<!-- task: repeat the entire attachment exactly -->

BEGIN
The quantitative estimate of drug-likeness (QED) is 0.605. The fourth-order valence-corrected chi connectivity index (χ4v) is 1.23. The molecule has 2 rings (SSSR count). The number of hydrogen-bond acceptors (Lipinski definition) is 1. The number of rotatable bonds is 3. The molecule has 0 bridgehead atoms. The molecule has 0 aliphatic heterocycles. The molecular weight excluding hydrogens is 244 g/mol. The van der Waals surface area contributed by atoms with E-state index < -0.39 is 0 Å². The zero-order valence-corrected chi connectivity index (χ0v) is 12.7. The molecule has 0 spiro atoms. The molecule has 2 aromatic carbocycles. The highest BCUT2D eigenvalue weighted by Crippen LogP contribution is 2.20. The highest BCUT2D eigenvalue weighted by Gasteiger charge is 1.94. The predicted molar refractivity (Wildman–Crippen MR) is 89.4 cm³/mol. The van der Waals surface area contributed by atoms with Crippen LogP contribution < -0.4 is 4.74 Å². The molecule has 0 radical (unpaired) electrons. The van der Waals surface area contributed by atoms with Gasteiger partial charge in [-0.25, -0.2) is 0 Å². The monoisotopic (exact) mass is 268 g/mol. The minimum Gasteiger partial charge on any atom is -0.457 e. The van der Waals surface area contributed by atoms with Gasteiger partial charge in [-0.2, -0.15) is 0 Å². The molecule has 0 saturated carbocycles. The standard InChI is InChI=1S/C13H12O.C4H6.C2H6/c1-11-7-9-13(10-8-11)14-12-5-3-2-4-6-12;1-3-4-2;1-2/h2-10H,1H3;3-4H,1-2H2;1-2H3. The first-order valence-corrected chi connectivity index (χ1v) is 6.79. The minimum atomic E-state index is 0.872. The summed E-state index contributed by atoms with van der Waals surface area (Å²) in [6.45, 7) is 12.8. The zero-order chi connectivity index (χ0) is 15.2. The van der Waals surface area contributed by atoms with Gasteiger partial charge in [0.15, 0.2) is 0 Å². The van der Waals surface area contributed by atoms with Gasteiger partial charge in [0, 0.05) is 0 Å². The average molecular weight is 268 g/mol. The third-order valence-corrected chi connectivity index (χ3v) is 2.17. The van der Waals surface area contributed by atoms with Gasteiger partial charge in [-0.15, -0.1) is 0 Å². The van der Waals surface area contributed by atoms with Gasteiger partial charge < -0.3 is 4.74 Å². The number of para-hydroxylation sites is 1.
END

The quantitative estimate of drug-likeness (QED) is 0.605. The fourth-order valence-corrected chi connectivity index (χ4v) is 1.23. The molecule has 2 rings (SSSR count). The number of hydrogen-bond acceptors (Lipinski definition) is 1. The number of rotatable bonds is 3. The molecule has 0 bridgehead atoms. The molecule has 0 aliphatic heterocycles. The molecular weight excluding hydrogens is 244 g/mol. The van der Waals surface area contributed by atoms with E-state index < -0.39 is 0 Å². The zero-order valence-corrected chi connectivity index (χ0v) is 12.7. The molecule has 0 spiro atoms. The molecule has 2 aromatic carbocycles. The highest BCUT2D eigenvalue weighted by Crippen LogP contribution is 2.20. The highest BCUT2D eigenvalue weighted by Gasteiger charge is 1.94. The predicted molar refractivity (Wildman–Crippen MR) is 89.4 cm³/mol. The van der Waals surface area contributed by atoms with Crippen LogP contribution < -0.4 is 4.74 Å². The molecule has 0 radical (unpaired) electrons. The van der Waals surface area contributed by atoms with Gasteiger partial charge in [-0.25, -0.2) is 0 Å². The monoisotopic (exact) mass is 268 g/mol. The minimum Gasteiger partial charge on any atom is -0.457 e. The van der Waals surface area contributed by atoms with Gasteiger partial charge in [-0.2, -0.15) is 0 Å². The molecule has 0 saturated carbocycles. The standard InChI is InChI=1S/C13H12O.C4H6.C2H6/c1-11-7-9-13(10-8-11)14-12-5-3-2-4-6-12;1-3-4-2;1-2/h2-10H,1H3;3-4H,1-2H2;1-2H3. The first-order valence-corrected chi connectivity index (χ1v) is 6.79. The minimum atomic E-state index is 0.872. The summed E-state index contributed by atoms with van der Waals surface area (Å²) in [6.45, 7) is 12.8. The zero-order chi connectivity index (χ0) is 15.2. The van der Waals surface area contributed by atoms with Gasteiger partial charge in [0.15, 0.2) is 0 Å². The van der Waals surface area contributed by atoms with Gasteiger partial charge in [0, 0.05) is 0 Å². The average molecular weight is 268 g/mol. The third-order valence-corrected chi connectivity index (χ3v) is 2.17. The van der Waals surface area contributed by atoms with Gasteiger partial charge in [-0.15, -0.1) is 0 Å². The van der Waals surface area contributed by atoms with Gasteiger partial charge < -0.3 is 4.74 Å². The number of para-hydroxylation sites is 1.